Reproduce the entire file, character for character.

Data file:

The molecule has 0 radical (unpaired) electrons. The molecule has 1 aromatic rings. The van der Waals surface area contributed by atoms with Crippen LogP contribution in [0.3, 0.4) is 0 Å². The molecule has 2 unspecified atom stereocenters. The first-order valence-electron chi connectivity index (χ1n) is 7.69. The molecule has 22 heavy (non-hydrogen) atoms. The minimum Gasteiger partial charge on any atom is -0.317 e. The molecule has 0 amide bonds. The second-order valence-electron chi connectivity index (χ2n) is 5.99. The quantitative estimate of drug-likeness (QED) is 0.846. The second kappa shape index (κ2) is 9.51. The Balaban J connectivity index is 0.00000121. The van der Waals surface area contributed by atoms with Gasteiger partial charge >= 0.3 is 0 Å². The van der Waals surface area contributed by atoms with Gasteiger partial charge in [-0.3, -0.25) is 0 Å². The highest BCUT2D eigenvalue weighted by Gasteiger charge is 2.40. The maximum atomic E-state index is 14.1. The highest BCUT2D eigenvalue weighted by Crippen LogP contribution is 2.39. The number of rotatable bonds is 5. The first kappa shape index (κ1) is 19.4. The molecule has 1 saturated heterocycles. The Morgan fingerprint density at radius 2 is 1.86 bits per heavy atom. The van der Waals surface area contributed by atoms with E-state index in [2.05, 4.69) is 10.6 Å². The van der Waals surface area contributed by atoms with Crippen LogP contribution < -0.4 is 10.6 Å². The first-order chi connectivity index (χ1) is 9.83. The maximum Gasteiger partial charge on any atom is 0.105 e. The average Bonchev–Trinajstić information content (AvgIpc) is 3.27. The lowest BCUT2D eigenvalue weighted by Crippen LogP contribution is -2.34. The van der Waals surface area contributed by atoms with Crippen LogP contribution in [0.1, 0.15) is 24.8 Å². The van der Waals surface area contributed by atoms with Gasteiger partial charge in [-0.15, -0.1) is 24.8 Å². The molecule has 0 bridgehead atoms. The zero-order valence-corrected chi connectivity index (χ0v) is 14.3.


The molecule has 0 radical (unpaired) electrons. The molecule has 1 aromatic rings. The van der Waals surface area contributed by atoms with Crippen LogP contribution in [0.3, 0.4) is 0 Å². The molecule has 2 unspecified atom stereocenters. The first-order valence-electron chi connectivity index (χ1n) is 7.69. The molecule has 22 heavy (non-hydrogen) atoms. The minimum Gasteiger partial charge on any atom is -0.317 e. The molecule has 0 amide bonds. The second-order valence-electron chi connectivity index (χ2n) is 5.99. The quantitative estimate of drug-likeness (QED) is 0.846. The second kappa shape index (κ2) is 9.51. The Balaban J connectivity index is 0.00000121. The van der Waals surface area contributed by atoms with Gasteiger partial charge >= 0.3 is 0 Å². The van der Waals surface area contributed by atoms with Gasteiger partial charge in [-0.3, -0.25) is 0 Å². The highest BCUT2D eigenvalue weighted by Gasteiger charge is 2.40. The maximum atomic E-state index is 14.1. The highest BCUT2D eigenvalue weighted by Crippen LogP contribution is 2.39. The number of rotatable bonds is 5. The first kappa shape index (κ1) is 19.4. The molecule has 1 saturated heterocycles. The Morgan fingerprint density at radius 2 is 1.86 bits per heavy atom. The van der Waals surface area contributed by atoms with E-state index in [2.05, 4.69) is 10.6 Å². The van der Waals surface area contributed by atoms with Crippen LogP contribution < -0.4 is 10.6 Å². The first-order chi connectivity index (χ1) is 9.83. The maximum Gasteiger partial charge on any atom is 0.105 e. The average Bonchev–Trinajstić information content (AvgIpc) is 3.27. The lowest BCUT2D eigenvalue weighted by Crippen LogP contribution is -2.34. The van der Waals surface area contributed by atoms with Crippen LogP contribution in [0.1, 0.15) is 24.8 Å². The van der Waals surface area contributed by atoms with Gasteiger partial charge in [-0.15, -0.1) is 24.8 Å². The molecule has 0 bridgehead atoms. The zero-order valence-corrected chi connectivity index (χ0v) is 14.3.